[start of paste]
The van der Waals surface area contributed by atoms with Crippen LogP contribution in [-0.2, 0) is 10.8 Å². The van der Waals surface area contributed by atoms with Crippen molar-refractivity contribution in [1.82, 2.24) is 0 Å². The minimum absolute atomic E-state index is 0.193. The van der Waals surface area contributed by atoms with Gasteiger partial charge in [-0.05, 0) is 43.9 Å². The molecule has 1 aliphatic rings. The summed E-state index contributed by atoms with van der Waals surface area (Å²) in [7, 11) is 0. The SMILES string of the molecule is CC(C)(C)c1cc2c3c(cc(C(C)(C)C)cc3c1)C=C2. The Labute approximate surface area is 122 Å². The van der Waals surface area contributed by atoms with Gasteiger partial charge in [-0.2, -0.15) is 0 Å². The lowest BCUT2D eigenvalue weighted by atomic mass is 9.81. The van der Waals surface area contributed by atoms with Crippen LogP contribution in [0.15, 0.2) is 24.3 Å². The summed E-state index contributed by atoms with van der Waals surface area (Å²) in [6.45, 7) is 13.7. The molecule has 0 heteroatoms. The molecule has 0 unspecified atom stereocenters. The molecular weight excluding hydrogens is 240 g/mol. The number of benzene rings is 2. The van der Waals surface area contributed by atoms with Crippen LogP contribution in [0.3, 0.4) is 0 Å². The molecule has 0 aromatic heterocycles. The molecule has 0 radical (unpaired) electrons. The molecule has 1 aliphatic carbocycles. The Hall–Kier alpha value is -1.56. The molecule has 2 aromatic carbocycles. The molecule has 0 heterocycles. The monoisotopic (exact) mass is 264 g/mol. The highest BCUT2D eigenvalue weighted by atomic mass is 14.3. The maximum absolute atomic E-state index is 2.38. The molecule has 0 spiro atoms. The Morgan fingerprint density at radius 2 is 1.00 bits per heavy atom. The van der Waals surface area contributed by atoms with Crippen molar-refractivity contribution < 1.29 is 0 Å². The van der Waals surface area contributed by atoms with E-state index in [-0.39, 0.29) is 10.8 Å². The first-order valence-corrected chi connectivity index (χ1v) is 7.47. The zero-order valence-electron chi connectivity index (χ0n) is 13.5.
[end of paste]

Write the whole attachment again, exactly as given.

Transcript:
The van der Waals surface area contributed by atoms with Crippen LogP contribution in [-0.2, 0) is 10.8 Å². The van der Waals surface area contributed by atoms with Crippen molar-refractivity contribution in [1.82, 2.24) is 0 Å². The minimum absolute atomic E-state index is 0.193. The van der Waals surface area contributed by atoms with Gasteiger partial charge in [-0.05, 0) is 43.9 Å². The molecule has 1 aliphatic rings. The summed E-state index contributed by atoms with van der Waals surface area (Å²) in [7, 11) is 0. The SMILES string of the molecule is CC(C)(C)c1cc2c3c(cc(C(C)(C)C)cc3c1)C=C2. The Labute approximate surface area is 122 Å². The van der Waals surface area contributed by atoms with Gasteiger partial charge in [-0.2, -0.15) is 0 Å². The lowest BCUT2D eigenvalue weighted by atomic mass is 9.81. The van der Waals surface area contributed by atoms with Crippen LogP contribution in [0.15, 0.2) is 24.3 Å². The summed E-state index contributed by atoms with van der Waals surface area (Å²) in [6.45, 7) is 13.7. The molecule has 0 heteroatoms. The molecule has 0 unspecified atom stereocenters. The molecular weight excluding hydrogens is 240 g/mol. The number of benzene rings is 2. The van der Waals surface area contributed by atoms with Crippen LogP contribution in [0.3, 0.4) is 0 Å². The molecule has 0 aromatic heterocycles. The molecule has 0 radical (unpaired) electrons. The molecule has 1 aliphatic carbocycles. The Hall–Kier alpha value is -1.56. The molecule has 2 aromatic carbocycles. The molecule has 0 heterocycles. The monoisotopic (exact) mass is 264 g/mol. The highest BCUT2D eigenvalue weighted by atomic mass is 14.3. The maximum absolute atomic E-state index is 2.38. The molecule has 0 spiro atoms. The Morgan fingerprint density at radius 2 is 1.00 bits per heavy atom. The van der Waals surface area contributed by atoms with Crippen molar-refractivity contribution < 1.29 is 0 Å². The van der Waals surface area contributed by atoms with E-state index in [-0.39, 0.29) is 10.8 Å². The first-order valence-corrected chi connectivity index (χ1v) is 7.47. The zero-order valence-electron chi connectivity index (χ0n) is 13.5.